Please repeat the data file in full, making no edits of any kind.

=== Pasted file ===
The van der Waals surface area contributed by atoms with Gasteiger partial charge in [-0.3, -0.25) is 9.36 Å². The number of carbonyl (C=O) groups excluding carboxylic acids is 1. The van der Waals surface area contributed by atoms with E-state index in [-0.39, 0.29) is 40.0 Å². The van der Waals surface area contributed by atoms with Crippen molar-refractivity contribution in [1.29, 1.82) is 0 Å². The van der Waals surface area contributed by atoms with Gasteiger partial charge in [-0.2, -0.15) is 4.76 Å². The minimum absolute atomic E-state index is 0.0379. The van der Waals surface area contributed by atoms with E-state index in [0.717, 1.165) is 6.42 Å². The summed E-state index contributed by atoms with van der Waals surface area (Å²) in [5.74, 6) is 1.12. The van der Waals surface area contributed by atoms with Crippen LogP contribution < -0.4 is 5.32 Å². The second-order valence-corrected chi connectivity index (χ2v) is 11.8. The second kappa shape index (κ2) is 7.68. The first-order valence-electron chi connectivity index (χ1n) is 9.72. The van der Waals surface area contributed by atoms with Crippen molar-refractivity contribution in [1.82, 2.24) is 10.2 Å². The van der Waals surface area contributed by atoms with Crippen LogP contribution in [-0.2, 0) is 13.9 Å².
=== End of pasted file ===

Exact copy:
The van der Waals surface area contributed by atoms with Gasteiger partial charge in [-0.3, -0.25) is 9.36 Å². The number of carbonyl (C=O) groups excluding carboxylic acids is 1. The van der Waals surface area contributed by atoms with E-state index in [-0.39, 0.29) is 40.0 Å². The van der Waals surface area contributed by atoms with Crippen molar-refractivity contribution in [1.29, 1.82) is 0 Å². The van der Waals surface area contributed by atoms with Gasteiger partial charge in [-0.2, -0.15) is 4.76 Å². The minimum absolute atomic E-state index is 0.0379. The van der Waals surface area contributed by atoms with E-state index in [0.717, 1.165) is 6.42 Å². The summed E-state index contributed by atoms with van der Waals surface area (Å²) in [5.74, 6) is 1.12. The van der Waals surface area contributed by atoms with Crippen LogP contribution < -0.4 is 5.32 Å². The second-order valence-corrected chi connectivity index (χ2v) is 11.8. The second kappa shape index (κ2) is 7.68. The first-order valence-electron chi connectivity index (χ1n) is 9.72. The van der Waals surface area contributed by atoms with Crippen molar-refractivity contribution in [1.82, 2.24) is 10.2 Å². The van der Waals surface area contributed by atoms with Crippen LogP contribution in [-0.2, 0) is 13.9 Å².